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EP746 Predictive factors for chemotherapy-induced nausea in patients with gynecological cancer
  1. VE Di Mattei1,2,
  2. P Taranto2,
  3. M Mazzetti2,
  4. L Carnelli2,3,
  5. M Bernardi4,
  6. PMV Rancoita1,
  7. M Petrone2,
  8. S De Bastiani2,
  9. A Bergamini2,
  10. F Vasta2,
  11. G Mangili2 and
  12. M Candiani1,2
  1. 1Vita-Salute San Raffaele University
  2. 2San Raffaele Hospital
  3. 3University of Milan Bicocca, Milan
  4. 4University of Parma, Parma, Italy


Introduction/Background Chemotherapy-Induced Nausea (CIN) is a distressing side effect for patients undergoing chemotherapy, which deeply affects their quality of life and everyday activities. Several treatment-related and patient-related factors may be involved in the expression of CIN. This study aims to identify predictive factors for nausea after the first chemotherapy infusion in a sample of women with gynecological cancer.

Methodology One hundred and sixty-five patients (mean age=58.23, SD=13.19) treated for gynecological cancer at the San Raffaele Hospital completed the MASCC Antiemesis Tool (MAT) in order to register the presence of acute (within 24 hours) and delayed (24–72 hours) nausea after the first chemotherapy infusion. Socio-demographic and clinical characteristics that could represent risk factors for nausea were collected with an ad hoc questionnaire designed by the research team. Logistic regression analyses were performed for predicting acute or delayed CIN; significance level was set at 0.05.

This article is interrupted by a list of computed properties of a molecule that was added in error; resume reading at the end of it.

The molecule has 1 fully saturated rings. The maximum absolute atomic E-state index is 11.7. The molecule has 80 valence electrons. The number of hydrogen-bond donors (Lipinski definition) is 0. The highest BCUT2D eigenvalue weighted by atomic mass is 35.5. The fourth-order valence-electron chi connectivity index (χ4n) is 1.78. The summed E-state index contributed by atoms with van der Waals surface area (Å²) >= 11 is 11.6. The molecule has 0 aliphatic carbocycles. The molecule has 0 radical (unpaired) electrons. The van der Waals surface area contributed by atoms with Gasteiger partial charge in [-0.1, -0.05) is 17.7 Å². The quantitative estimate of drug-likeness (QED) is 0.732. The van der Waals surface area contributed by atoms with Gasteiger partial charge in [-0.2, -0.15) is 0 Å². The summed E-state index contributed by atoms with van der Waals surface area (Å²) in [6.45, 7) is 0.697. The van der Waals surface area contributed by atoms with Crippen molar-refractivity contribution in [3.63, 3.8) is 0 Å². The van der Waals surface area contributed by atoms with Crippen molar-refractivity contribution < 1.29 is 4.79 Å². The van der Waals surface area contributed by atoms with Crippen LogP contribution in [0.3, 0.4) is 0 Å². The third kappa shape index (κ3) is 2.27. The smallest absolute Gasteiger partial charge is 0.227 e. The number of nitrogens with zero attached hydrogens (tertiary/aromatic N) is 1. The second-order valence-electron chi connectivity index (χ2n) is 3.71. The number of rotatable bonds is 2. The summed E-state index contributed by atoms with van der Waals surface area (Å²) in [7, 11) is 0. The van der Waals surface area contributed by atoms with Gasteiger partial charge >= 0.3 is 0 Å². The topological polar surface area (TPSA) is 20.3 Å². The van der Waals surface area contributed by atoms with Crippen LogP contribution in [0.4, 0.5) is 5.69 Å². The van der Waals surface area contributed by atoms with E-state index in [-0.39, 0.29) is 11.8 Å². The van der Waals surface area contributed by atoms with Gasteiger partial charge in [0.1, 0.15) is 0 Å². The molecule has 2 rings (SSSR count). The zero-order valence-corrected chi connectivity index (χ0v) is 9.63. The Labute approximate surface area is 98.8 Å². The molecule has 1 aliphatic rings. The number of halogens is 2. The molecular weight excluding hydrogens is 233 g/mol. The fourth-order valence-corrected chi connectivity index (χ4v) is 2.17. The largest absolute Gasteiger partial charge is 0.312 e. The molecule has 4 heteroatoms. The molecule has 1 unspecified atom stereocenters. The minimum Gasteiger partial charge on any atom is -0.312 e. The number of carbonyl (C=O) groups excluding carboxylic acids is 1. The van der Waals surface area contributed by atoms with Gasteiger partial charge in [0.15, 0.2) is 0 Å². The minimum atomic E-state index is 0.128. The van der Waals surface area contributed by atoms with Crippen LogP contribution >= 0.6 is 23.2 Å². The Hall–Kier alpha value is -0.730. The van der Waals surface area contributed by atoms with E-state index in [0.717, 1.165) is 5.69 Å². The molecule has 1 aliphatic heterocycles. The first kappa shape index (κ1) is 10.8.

Results Sixty-three (38.7%) patients experienced acute nausea after their first chemotherapy infusion; 46% (n=75) of the sample experienced delayed nausea. Neoadjuvant (vs. adjuvant) chemotherapy represents a protective factor for delayed CIN (OR=0.350; p=0.033). Hyperemesis gravidarum and anticipatory nausea both represent risk factors for delayed nausea (OR=2.307, p=0.026; OR=4.316; p=0.004, respectively). No significant association was found with acute nausea.

Conclusion Despite advancements in antiemetic therapy, results show that CIN still represents a common chemotherapy side-effect for women with gynecological cancer. Specific patient-related and treatment-related characteristics seem to influence the onset of delayed nausea after the first chemotherapy infusion. The knowledge of risk factors for CIN could help identify patients who are more vulnerable to this symptom and implement specific psychological and medical interventions in order to promote a better adjustment to the disease and its treatment.

Disclosure Nothing to disclose.

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